Peters Bipartisan Bill to Improve VA Caregiver Program Advances in Senate
WASHINGTON, DC – U.S. Senators Gary Peters’ (MI) bipartisan legislation to improve the Department of Veterans Affairs’ (VA) caregiver program advanced in the Senate today, passing in the Senate Veterans Affairs Committee. According to reports, caregivers and veterans were arbitrarily discharged or downgraded from the program, with benefits subsequently revoked or reduced. The VA Office of the Inspector General reported in 2018 that VA failed to adequately manage the caregiver program and recommended improvements and reforms. Peters’ and Senator Marsha Blackburn’s (R-TN) bipartisan Transparency and Effective Accountability Measures for (TEAM) Veteran Caregivers Act would take a number of steps to strengthen transparency and communication for veterans and caregivers participating in the program.
“Veterans and their families have sacrificed so much for our country, and we must ensure they have the support and quality care they deserve,” said Senator Peters, a member of the Senate Armed Services Committee and former Lt. Commander in the U.S. Navy Reserve. “Caregivers often provide home health care for severely injured veterans every day, and issues with the VA’s program must be addressed so that caregivers can be involved in important decisions impacting the well-being and health of these veterans. I’m proud my bipartisan legislation advanced in the Senate and would ensure caregivers are treated fairly.”
“Strong communication between our veterans’ caregivers and their providers should be complemented by thorough information in their electronic health records to reflect caregiver participation,” said Senator Blackburn. “The Department of Veterans Affairs exists to serve those who served our country. It is vitally important we provide VA with clear guidance to ensure these veteran programs are no longer mismanaged. I am pleased that my colleagues on the Veterans’ Affairs Committee recognize the importance of addressing this issue, and it is my hope that this bill will receive bipartisan support on the Senate floor.”
The VA provides stipends and support to caregivers for wounded veterans. To be eligible for the program, veterans must have sustained or aggravated a serious injury in the line of duty on or after September 11, 2001 and need personal care services for supervision and protection to help them with daily living activities. Caregivers can include family members or other members of the veteran’s support group that regularly help veterans recovering from injuries. Unfortunately, caregivers and veterans have reported being dropped from the program – often with little explanation or time to appeal the decision.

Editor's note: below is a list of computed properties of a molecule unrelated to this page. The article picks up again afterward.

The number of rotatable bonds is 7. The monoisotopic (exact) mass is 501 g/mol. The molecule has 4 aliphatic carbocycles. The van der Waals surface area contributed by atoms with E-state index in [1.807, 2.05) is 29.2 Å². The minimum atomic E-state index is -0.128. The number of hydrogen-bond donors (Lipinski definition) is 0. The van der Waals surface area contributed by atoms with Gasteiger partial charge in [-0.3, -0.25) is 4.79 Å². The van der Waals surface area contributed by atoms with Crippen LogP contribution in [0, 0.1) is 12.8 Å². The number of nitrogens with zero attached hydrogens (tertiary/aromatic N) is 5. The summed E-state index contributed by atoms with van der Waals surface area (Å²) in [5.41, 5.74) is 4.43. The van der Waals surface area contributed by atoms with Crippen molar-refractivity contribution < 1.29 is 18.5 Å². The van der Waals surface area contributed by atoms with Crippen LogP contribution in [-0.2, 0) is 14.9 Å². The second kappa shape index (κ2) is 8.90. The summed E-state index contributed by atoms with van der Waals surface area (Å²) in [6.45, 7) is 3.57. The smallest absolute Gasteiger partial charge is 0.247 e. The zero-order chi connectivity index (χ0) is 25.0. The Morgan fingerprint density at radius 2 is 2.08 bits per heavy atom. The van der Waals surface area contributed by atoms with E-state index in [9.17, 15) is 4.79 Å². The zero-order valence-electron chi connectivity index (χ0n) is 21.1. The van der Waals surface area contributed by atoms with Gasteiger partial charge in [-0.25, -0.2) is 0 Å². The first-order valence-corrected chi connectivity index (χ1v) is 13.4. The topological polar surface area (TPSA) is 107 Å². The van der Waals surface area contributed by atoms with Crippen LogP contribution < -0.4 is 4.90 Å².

The Transparency and Effective Accountability Measures for (TEAM) Veteran Caregivers Act takes a number of steps to improve the program, including:
- Ensuring all caregivers are included in the veterans’ medical records. Currently, only certain caregivers participating in the Caregiver Support Program are included in veterans’ medical records. Including all caregivers in medical records strengthens communication between VA and caregivers and recognizes them as part of the clinical team.
- Establishing a minimum standard of information in downgrade notification letters. This bill would require VA to provide an explanation leading to downgrade or termination decisions. Caregivers have reported that their decision letters are sometimes missing important information that would be necessary to file an appeal.
- Extending benefits after a termination letter is sent for cases where a veteran is deemed “no longer clinically eligible” for the program. Caregivers have reported being dropped within a couple weeks of receiving a termination letter and have no time to appeal or make new accommodations. This codifies the VA’s goals of maintaining care for an extended period of time.
Peters has long supported efforts in the Senate to expand veterans’ services and support servicemembers. Peters’ bipartisan provision was signed into law to help veterans who may have erroneously given a less than honorable discharge from the military due to negative behavior resulting from mental traumas such as post-traumatic stress disorder (PTSD) or Traumatic Brain Injury (TBI). His bipartisan legislation to expand apprenticeship opportunities for veterans and allow them to use their GI bill benefits toward securing a registered apprenticeship was signed into law earlier this year. Recently, Peters announced a bipartisan effort to support veteran workforce development during the COVID-19 pandemic. He introduced bipartisan legislation to extend GI Bill benefits for veterans whose registered apprenticeships were cut short or ended due to COVID-19. He also called on Congressional leadership to ensure the next Coronavirus relief package supports veterans during this pandemic.
In addition, Peters helped introduce a bipartisan bill requiring servicemembers be assessed for exposure to toxic burn pits as part of their routine health exams and helped introduce the bipartisan Veterans Assistance Helpline Act to establish a three-digit hotline for veterans to gain assistance related to their Department of Veterans Affairs (VA) benefits and other services. Peters also introduced bipartisan legislation to upgrade the VA’s reimbursement for the costs of a veteran’s funeral to provide critical relief to surviving families suffering a loss. He has pressed for this legislation to be included in Coronavirus relief legislation.
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